The new South Africa has distinguished itself, by becoming an active and responsible member of the global community. Since coming into being, South Africa has served twice as non-permanent member of the United Security Council, several times as member of the UN Human Rights Council, and is a regular contributor to the UN peacekeeping missions.

South Africa continues to collaborate with its partners in the task of rebuilding Africa, ending conflicts, and promoting socio-economic and infrastructure development that will finally usher a new era for the African continent.

In that regard, we continue to work within the African Union to seek peaceful resolutions to conflicts in many turbulent regions of continent, such as Congo and the Great Lakes region, South Sudan, Central African Republic and Ivory Coast.

Perhaps the best chapter of the South African story is that of reconciliation of former enemies who turned into one people and one nation, united in their diversity and joined in their common vision of building a united, prosperous nation for all its people.

This project was executed through the highly respected Truth and Reconciliation Commission, which saw South Africans, who only a few years earlier were sworn enemies, face each other to confess and be forgiven, and to join together in building a prosperous nation for all.

In these 20 years, the democratic culture has been tested and survived. South Africa has held three national democratic elections, rated mong the most transparent, free and fair by all global elections observers. The South African Independent elections commission is today used as a model by many new democracies, especially those emerging from conflict.

In the Levant and the Middle East, 20 years ago, South Africa did not have a single diplomatic representation. Today, it is represented in almost every state of this area, including a permanent representative at ambassadorial level resident in Ramallah, making South Africa one of the few countries to have a representative accredited to the state of Palestine.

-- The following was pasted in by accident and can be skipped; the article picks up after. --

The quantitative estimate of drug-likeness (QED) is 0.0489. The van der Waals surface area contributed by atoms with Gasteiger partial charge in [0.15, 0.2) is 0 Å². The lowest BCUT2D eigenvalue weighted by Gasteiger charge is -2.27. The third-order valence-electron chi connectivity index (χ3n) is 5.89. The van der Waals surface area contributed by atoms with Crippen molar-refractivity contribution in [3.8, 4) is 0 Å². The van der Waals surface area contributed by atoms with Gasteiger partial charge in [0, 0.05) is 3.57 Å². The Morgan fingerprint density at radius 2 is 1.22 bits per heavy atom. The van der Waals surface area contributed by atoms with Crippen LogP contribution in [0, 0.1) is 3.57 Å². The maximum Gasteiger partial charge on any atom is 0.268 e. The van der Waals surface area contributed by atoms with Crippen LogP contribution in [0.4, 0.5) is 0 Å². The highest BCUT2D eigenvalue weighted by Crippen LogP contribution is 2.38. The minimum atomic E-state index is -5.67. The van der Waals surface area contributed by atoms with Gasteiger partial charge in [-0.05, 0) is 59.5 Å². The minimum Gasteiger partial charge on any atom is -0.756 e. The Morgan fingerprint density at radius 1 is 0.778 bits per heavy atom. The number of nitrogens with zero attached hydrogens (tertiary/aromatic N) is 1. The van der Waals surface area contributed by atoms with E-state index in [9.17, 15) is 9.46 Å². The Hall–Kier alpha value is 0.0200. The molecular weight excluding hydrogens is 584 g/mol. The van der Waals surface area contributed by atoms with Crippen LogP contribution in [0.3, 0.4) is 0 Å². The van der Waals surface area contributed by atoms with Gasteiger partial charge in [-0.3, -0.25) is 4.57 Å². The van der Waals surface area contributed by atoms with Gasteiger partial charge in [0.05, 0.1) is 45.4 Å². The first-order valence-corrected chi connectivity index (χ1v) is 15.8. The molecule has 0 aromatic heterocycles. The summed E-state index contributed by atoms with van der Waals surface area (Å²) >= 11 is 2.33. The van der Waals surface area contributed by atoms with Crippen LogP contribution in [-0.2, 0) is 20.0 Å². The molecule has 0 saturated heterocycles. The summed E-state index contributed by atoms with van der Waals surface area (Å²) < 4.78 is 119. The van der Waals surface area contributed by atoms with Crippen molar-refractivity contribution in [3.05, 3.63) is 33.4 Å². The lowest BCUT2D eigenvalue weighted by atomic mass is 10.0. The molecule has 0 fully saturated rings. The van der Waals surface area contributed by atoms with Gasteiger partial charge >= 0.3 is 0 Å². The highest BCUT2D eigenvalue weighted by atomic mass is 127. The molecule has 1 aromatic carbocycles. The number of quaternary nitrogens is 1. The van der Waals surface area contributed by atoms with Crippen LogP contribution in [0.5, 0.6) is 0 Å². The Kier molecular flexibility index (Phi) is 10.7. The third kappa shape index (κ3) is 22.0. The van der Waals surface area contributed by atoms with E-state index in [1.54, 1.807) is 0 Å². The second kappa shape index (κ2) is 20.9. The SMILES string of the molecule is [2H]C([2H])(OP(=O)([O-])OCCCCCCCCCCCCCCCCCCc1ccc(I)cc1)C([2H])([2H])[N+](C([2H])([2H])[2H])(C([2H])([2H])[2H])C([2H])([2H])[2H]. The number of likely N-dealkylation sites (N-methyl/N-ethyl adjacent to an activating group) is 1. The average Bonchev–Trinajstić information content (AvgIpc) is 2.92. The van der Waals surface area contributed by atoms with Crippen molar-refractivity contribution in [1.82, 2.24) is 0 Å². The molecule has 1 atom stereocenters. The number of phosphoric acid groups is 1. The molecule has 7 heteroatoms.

Relations with the Hashemite Kingdom of Jordan are at an all-time high, with numerous memoranda of understanding awaiting signature and reciprocal senior high-level visits between Amman and Pretoria being scheduled.

Indeed, all things being considered, we have a good story to share.

20 years is a short time in the life of nations. In some respects, our story has just begun. South Africa is still a young nation and a new democracy. It is still learning from old civilisations, such as those from the Arab world. And it is honoured to count amongst its friends many of those who continue to champion the struggle for global peace and friendship.

As we mark 20 years of democracy, we recommit ourself to continuing to be active and responsible members of the global community, shouldering our share of responsibility amongst nations and, above all, seeking to be a positive player in global mechanisms to end conflicts amongst states.

These 20-year celebrations come barely six months since the passing away of the father of our democracy and the global icon, Nelson Mandela.

Those who had the honour to live during his times, dedicate these 20-year commemorations to his memory. His work is done, but for us the work of nation building and freedom has just begun.

The writer is ambassador of South Africa to Jordan. He contributed this article to The Jordan Times.